numpy.vstack#

numpy.vstack(tup, *, dtype=None, casting='same_kind')[source]#

Stack arrays in sequence vertically (row wise).

This is equivalent to concatenation along the first axis after 1-D arrays of shape (N,) have been reshaped to (1,N). Rebuilds arrays divided by vsplit.

This function makes most sense for arrays with up to 3 dimensions. For instance, for pixel-data with a height (first axis), width (second axis), and r/g/b channels (third axis). The functions concatenate, stack and block provide more general stacking and concatenation operations.

Parameters:
tupsequence of ndarrays

The arrays must have the same shape along all but the first axis. 1-D arrays must have the same length.

dtypestr or dtype

If provided, the destination array will have this dtype. Cannot be provided together with out.

.. versionadded:: 1.24
casting{‘no’, ‘equiv’, ‘safe’, ‘same_kind’, ‘unsafe’}, optional

Controls what kind of data casting may occur. Defaults to ‘same_kind’.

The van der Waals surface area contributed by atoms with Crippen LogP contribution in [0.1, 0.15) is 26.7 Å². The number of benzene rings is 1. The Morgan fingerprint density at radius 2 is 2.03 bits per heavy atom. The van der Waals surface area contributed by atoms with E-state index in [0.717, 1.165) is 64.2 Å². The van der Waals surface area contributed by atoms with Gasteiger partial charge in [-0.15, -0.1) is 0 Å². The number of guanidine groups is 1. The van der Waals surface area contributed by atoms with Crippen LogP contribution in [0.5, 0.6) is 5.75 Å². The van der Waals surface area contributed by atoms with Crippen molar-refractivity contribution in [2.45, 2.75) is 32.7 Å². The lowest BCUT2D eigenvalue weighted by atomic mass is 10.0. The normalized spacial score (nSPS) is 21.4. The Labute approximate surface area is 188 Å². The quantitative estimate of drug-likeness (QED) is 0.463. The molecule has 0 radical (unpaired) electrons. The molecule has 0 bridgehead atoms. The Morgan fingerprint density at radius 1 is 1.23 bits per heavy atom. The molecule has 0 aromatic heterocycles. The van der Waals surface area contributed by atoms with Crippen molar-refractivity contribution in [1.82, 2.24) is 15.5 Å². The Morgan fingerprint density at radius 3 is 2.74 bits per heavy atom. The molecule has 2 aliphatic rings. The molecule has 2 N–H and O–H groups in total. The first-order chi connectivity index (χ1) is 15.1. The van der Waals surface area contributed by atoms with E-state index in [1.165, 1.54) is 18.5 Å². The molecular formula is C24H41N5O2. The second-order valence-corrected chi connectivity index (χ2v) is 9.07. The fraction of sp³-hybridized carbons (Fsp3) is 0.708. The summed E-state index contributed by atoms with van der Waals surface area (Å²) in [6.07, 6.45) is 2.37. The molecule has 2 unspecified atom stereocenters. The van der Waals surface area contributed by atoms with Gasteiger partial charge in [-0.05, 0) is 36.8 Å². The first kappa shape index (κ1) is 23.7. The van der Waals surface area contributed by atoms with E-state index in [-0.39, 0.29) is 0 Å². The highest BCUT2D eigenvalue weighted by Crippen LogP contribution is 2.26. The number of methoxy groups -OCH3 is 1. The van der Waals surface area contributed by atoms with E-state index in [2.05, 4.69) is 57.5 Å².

.. versionadded:: 1.24
Returns:
stackedndarray

The array formed by stacking the given arrays, will be at least 2-D.

See also

concatenate

Join a sequence of arrays along an existing axis.

stack

Join a sequence of arrays along a new axis.

block

Assemble an nd-array from nested lists of blocks.

hstack

Stack arrays in sequence horizontally (column wise).

dstack

Stack arrays in sequence depth wise (along third axis).

column_stack

Stack 1-D arrays as columns into a 2-D array.

vsplit

Split an array into multiple sub-arrays vertically (row-wise).

Examples

>>> a = np.array([1, 2, 3])
>>> b = np.array([4, 5, 6])
>>> np.vstack((a,b))
array([[1, 2, 3],
       [4, 5, 6]])
>>> a = np.array([[1], [2], [3]])
>>> b = np.array([[4], [5], [6]])
>>> np.vstack((a,b))
array([[1],
       [2],
       [3],
       [4],
       [5],
       [6]])